Thursday, September 10, 2009
SOMEWHERE DOWN THE CRAZY RIVER...
i drove much of the second part of this trip along the river countless times when ann & i were in the odiyan monastery. odiyan was northeast of jenner, up on a ridge the overlooks the pacific ocean. when i first went there nearly 15 years ago, some of the mountain roads were still unpaved. the drive is quite beautiful, one of those classic california road trips that takes you through so many different geological terrains: river basin, hills & meadows, redwood forests, craggy mountain cliffs, formidable ocean rock formations, ocean.
ann isn't as crazy for this drive as i am. she got a ticket once somewhere between rio nido & monte rio. they've got speed traps set up all along the twisty roads leading up to jenner.
we were sitting in the blue heron bar & grill in duncans mills & i said, "it seems like a lifetime ago when we were living out here." ann replied, "several lifetimes."
"The Russian River springs from the Laughlin Range about 5 mi (8 km) east of Willits in Mendocino County. It flows generally southward to Redwood Valley, then parallels U.S. Route 101 past Calpella, to join the East Fork Russian River just below Lake Mendocino.
From there the Russian River flows south, past Ukiah and Hopland, and crosses into Sonoma County just north of Cloverdale. Closely paralleled by U.S. Route 101, it descends into the Alexander Valley, where it is joined by Big Sulphur Creek. It flows south past Cloverdale, Asti, and Geyserville.
WHERE THE RIVER MEETS THE PACIFIC OCEAN. DURING THE WINTER, THE STORMS OPEN UP A MUCH BIGGER OUTLET TO THE OCEAN.
it had been a beautiful sunny day, typical of this time of year in north california(where our summers really don't start until september). again, typically, when we got out towards the coast we could see the fog clinging to the cliffs at the higher elevations & once we got to the river mouth, it was beginning to sweep in at sea level. usually, there are large numbers of seals playing in the river & sea lions luxuriating on the banks of the river & the sea. i'd never NOT seen them there when i invariably stopped to watch the river & the ocean meet but ann insisted their presence was seasonal. since they weren't there, i pretty much had to agree. the view seemed much more desolate & forlorn w/o them.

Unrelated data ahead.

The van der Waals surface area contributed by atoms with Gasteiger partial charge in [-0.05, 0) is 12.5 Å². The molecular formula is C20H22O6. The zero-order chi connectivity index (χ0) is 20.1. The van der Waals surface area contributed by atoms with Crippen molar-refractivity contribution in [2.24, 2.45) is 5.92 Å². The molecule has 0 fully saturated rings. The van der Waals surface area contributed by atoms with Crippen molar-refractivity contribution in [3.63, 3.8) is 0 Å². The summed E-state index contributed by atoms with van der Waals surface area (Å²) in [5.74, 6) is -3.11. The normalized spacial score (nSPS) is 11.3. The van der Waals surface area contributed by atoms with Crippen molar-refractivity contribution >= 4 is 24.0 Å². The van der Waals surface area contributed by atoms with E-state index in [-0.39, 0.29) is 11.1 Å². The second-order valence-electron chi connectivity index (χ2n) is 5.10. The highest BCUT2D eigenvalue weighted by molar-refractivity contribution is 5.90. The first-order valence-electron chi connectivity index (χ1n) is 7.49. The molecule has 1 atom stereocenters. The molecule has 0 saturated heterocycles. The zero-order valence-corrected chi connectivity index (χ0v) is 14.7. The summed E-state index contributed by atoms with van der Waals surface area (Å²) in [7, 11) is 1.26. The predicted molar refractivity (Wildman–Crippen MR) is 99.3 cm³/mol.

East of Healdsburg, Maacama Creek joins the Russian River. After a series of sweeping bends, the river flows under U.S. Route 101 and receives water from Lake Sonoma via Dry Creek. The river then turns westward and joins Mark West Creek north of Forestville. The river passes Rio Dell, Rio Nido, and Guerneville, where it meets State Route 116. Paralleled by State Route 116, it continues past Guernewood Park and Monte Rio. Austin Creek enters from the north before passing through Duncans Mills then the Russian River flows under State Route 1 and empties into the Pacific Ocean between Jenner and Goat Rock Beach. Its mouth is about 60 mi (100 km) north of the San Francisco Bay's Golden Gate." wikipedia quote in boldface.
LOOKING BACK DOWN RIVER TO JENNER
i've always loved liminal places, places where one specific thing meets & mingles w/another: river mouths, passes & cuts, deltas. we used to surf at ft pickens pass & destin pass & at the jetty over at alabama point. philip & i saw what had to be a 18'+ hammerhead shark riding a big swell at alabama point. that was the end of that day's surfing. i've always wanted to drive south from new orleans, into the bayous & down towards the delta. in tibetan buddhism, liminal places are called "bardos" & the main goal of meditation is training the mind to be calm & w/o desire as it passes through interim states of being, primarily the one between life & death.